Texas Tech basketball: New assistant coach Steve Green has one job to do

LUBBOCK, TX - JANUARY 02: General view of a rack of Under Armour basketballs taken before the game between the Texas Tech Red Raiders and the Texas Longhorns on January 02, 2016 at United Supermarkets Arena in Lubbock, Texas. Texas Tech won the game 82-74. (Photo by John Weast/Getty Images)
LUBBOCK, TX - JANUARY 02: General view of a rack of Under Armour basketballs taken before the game between the Texas Tech Red Raiders and the Texas Longhorns on January 02, 2016 at United Supermarkets Arena in Lubbock, Texas. Texas Tech won the game 82-74. (Photo by John Weast/Getty Images) /

Monday, the Texas Tech basketball program officially announced the long-rumored hiring of Steve Green as an assistant on Mark Adams’ coaching staff.  And make no mistake, this is a move all about fixing the Red Raider offense.

Green, the long-time head coach at South Plains College, has been rumored to be on Adams’ wishlist since the moment Adams took over the reins of the Red Raiders 13 months ago.  Now, he’s joining his long-time friend in Lubbock and he has one job to do…make the Texas Tech offense as potent as the defense.

Obviously, that’s going to be easier said than done.  Going back to the Tubby Smith days, Texas Tech basketball has been about playing hard-nosed defense and that plan of attack has made sense.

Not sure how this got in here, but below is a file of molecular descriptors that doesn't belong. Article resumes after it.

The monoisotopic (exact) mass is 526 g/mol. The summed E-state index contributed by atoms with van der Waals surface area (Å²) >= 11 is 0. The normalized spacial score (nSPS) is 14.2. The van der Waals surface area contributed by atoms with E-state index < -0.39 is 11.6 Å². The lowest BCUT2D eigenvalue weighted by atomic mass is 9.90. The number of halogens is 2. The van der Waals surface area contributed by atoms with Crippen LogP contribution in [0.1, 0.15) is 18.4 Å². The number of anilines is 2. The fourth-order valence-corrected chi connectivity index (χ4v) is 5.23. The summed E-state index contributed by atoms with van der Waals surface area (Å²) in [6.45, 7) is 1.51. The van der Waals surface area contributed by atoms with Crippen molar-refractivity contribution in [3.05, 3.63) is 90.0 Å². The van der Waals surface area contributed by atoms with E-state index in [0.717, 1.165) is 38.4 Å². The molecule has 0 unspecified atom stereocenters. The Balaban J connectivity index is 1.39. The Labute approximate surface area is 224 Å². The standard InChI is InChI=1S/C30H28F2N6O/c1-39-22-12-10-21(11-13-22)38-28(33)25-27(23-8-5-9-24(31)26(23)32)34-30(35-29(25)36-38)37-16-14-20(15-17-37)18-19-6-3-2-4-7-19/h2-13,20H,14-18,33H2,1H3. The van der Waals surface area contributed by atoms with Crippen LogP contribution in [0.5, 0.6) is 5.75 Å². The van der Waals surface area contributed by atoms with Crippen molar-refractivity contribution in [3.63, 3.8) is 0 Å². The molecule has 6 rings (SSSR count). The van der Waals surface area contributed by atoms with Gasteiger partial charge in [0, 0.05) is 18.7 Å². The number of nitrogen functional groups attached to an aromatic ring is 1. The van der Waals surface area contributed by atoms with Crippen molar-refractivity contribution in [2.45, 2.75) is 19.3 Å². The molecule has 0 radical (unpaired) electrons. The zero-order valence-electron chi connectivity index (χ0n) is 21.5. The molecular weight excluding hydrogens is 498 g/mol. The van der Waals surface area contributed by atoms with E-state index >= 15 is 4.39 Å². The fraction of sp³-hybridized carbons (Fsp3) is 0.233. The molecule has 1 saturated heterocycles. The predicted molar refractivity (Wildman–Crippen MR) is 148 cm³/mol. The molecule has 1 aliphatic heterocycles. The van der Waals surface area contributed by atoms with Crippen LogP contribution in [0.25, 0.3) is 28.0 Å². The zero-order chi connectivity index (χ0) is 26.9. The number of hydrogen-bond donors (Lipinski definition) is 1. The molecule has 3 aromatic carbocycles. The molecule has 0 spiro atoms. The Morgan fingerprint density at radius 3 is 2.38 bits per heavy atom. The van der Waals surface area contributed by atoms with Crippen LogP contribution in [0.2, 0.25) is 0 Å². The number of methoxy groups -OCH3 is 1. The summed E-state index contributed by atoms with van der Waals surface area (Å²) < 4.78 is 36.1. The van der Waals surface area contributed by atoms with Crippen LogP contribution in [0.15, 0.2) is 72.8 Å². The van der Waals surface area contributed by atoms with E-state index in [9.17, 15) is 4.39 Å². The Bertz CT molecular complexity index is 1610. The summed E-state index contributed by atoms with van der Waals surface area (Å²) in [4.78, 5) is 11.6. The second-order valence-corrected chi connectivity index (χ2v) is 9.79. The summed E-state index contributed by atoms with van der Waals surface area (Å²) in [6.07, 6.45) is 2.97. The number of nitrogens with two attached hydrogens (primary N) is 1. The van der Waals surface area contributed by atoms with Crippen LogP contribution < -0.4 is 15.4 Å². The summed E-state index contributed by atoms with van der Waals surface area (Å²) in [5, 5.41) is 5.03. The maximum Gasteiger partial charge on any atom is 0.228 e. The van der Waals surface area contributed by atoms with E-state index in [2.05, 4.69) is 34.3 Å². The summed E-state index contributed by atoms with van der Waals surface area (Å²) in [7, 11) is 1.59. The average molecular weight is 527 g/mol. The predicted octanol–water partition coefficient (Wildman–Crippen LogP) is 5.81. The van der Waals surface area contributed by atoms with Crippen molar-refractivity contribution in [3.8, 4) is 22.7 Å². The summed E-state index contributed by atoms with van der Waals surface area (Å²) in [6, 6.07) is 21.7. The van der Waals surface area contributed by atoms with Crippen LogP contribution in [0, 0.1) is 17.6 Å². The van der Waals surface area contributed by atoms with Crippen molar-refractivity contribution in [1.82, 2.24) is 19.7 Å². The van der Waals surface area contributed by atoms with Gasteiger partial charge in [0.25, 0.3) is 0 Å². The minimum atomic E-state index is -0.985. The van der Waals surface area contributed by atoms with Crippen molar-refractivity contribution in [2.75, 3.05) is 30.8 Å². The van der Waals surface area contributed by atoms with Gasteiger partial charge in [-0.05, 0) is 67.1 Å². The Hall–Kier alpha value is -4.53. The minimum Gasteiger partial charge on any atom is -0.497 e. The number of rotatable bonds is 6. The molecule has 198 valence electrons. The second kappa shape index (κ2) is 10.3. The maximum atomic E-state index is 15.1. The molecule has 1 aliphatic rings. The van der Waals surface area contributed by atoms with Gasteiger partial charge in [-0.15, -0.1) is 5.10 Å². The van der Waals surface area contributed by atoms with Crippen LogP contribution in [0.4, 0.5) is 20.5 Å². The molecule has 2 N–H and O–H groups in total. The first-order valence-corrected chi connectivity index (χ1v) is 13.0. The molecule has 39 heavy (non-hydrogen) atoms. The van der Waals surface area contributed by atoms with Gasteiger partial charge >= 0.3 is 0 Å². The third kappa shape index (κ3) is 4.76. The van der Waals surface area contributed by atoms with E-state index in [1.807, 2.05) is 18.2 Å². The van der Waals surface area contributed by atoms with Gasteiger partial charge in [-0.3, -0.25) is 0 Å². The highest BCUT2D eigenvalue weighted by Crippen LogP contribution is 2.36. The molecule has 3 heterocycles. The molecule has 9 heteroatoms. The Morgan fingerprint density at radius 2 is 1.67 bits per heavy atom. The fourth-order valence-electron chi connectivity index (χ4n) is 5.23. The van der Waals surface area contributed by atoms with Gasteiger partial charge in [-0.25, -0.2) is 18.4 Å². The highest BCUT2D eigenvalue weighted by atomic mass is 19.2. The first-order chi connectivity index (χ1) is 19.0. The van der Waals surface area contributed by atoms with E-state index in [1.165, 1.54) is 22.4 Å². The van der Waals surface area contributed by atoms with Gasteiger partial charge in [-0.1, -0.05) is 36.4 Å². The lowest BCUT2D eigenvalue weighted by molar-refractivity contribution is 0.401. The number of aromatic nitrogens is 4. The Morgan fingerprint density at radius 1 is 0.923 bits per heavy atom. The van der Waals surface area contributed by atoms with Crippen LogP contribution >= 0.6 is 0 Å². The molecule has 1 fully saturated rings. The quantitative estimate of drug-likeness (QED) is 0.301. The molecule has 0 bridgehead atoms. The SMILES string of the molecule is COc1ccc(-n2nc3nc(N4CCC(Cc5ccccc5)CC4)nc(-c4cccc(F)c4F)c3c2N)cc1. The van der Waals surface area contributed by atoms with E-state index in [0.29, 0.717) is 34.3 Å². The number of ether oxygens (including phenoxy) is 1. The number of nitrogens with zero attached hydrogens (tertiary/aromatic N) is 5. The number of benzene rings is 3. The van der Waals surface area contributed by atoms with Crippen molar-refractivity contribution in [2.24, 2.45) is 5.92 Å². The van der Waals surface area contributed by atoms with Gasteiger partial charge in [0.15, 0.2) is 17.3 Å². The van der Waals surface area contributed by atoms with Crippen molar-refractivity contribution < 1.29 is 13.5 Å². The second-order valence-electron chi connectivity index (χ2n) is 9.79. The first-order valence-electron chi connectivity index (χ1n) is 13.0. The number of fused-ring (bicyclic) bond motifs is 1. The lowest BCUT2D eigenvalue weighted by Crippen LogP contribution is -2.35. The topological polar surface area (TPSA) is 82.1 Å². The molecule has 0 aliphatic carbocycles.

That’s because defense is all about effort and will, two things that any basketball player can theoretically bring to the table on any given night.  You don’t have to be a four or five-star recruit to be able to play excellent defense (though some level of Division-I talent and athleticism is required).  Rather, the solid defense is rooted in desire and buy-in, two non-negotiables when playing for Adams.

But when looking for players that can put the ball in the basket, which remains the most important aspect of the game, talent and scheme are paramount.  Now, with Green’s hiring, Tech believes the latter of those two elements has been fulfilled.

On his way to leading South Plains to three JUCO National Championships in 22 years as head coach, Green became known as perhaps the greatest offensive coach at that level of the game.  Always on the cutting edge of the sport, Green has adopted many elements of the professional game including emulating the style of play of the Golden State Warriors to some degree.

Of course, Tech isn’t likely to have a duo like the Warriors have in Steph Curry and Clay Thompson anytime soon but certainly, Green is being expected to produce results similar to what he produced in Levelland where his teams were annually among the most prolific shooting and scoring teams at the JUCO level.

"“I’ll lean heavily on him on the offensive side,” Adams said to Don Williams of the Lubbock Avalanche-Journal. “He’s got a great offensive mind. We’re always talking, not as much defense, but offensive schemes and always thinking outside the box. So his recruiting and player development will be on the offensive end.”"